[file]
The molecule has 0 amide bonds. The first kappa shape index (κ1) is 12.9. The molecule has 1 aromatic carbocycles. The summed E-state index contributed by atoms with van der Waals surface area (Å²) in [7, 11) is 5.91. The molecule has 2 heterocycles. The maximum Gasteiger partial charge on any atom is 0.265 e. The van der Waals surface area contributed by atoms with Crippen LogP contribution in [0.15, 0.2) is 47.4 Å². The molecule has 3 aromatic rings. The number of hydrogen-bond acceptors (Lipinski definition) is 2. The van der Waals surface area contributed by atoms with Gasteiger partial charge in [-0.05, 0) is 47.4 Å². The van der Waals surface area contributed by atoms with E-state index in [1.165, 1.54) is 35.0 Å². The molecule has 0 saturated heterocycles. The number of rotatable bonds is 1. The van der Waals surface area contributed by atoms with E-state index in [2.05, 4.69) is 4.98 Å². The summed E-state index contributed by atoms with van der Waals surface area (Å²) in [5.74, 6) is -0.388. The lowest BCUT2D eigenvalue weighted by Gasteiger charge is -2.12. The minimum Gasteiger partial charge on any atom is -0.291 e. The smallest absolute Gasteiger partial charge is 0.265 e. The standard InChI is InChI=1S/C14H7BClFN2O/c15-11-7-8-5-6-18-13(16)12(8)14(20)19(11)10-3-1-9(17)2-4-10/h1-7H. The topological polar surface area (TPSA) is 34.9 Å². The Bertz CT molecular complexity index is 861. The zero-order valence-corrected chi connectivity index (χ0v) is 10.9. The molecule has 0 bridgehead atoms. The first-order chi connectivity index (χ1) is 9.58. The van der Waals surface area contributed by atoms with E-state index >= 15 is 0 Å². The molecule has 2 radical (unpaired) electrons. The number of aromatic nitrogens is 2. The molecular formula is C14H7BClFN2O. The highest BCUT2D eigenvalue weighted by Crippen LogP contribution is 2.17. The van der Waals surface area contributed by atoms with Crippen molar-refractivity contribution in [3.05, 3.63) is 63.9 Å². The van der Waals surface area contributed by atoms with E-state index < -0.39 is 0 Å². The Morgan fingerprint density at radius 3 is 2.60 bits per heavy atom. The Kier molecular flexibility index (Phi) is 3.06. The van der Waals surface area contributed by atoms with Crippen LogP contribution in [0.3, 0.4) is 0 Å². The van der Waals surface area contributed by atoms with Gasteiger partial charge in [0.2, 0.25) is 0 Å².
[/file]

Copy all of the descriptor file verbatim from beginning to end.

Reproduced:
The molecule has 0 amide bonds. The first kappa shape index (κ1) is 12.9. The molecule has 1 aromatic carbocycles. The summed E-state index contributed by atoms with van der Waals surface area (Å²) in [7, 11) is 5.91. The molecule has 2 heterocycles. The maximum Gasteiger partial charge on any atom is 0.265 e. The van der Waals surface area contributed by atoms with Crippen LogP contribution in [0.15, 0.2) is 47.4 Å². The molecule has 3 aromatic rings. The number of hydrogen-bond acceptors (Lipinski definition) is 2. The van der Waals surface area contributed by atoms with Gasteiger partial charge in [-0.05, 0) is 47.4 Å². The van der Waals surface area contributed by atoms with E-state index in [1.165, 1.54) is 35.0 Å². The molecule has 0 saturated heterocycles. The number of rotatable bonds is 1. The van der Waals surface area contributed by atoms with E-state index in [2.05, 4.69) is 4.98 Å². The summed E-state index contributed by atoms with van der Waals surface area (Å²) in [5.74, 6) is -0.388. The lowest BCUT2D eigenvalue weighted by Gasteiger charge is -2.12. The minimum Gasteiger partial charge on any atom is -0.291 e. The smallest absolute Gasteiger partial charge is 0.265 e. The standard InChI is InChI=1S/C14H7BClFN2O/c15-11-7-8-5-6-18-13(16)12(8)14(20)19(11)10-3-1-9(17)2-4-10/h1-7H. The topological polar surface area (TPSA) is 34.9 Å². The Bertz CT molecular complexity index is 861. The zero-order valence-corrected chi connectivity index (χ0v) is 10.9. The molecule has 0 bridgehead atoms. The first-order chi connectivity index (χ1) is 9.58. The van der Waals surface area contributed by atoms with E-state index >= 15 is 0 Å². The molecule has 2 radical (unpaired) electrons. The number of aromatic nitrogens is 2. The molecular formula is C14H7BClFN2O. The highest BCUT2D eigenvalue weighted by Crippen LogP contribution is 2.17. The van der Waals surface area contributed by atoms with Crippen molar-refractivity contribution in [3.05, 3.63) is 63.9 Å². The van der Waals surface area contributed by atoms with E-state index < -0.39 is 0 Å². The Morgan fingerprint density at radius 3 is 2.60 bits per heavy atom. The Kier molecular flexibility index (Phi) is 3.06. The van der Waals surface area contributed by atoms with Crippen LogP contribution in [0.3, 0.4) is 0 Å². The van der Waals surface area contributed by atoms with Gasteiger partial charge in [0.2, 0.25) is 0 Å².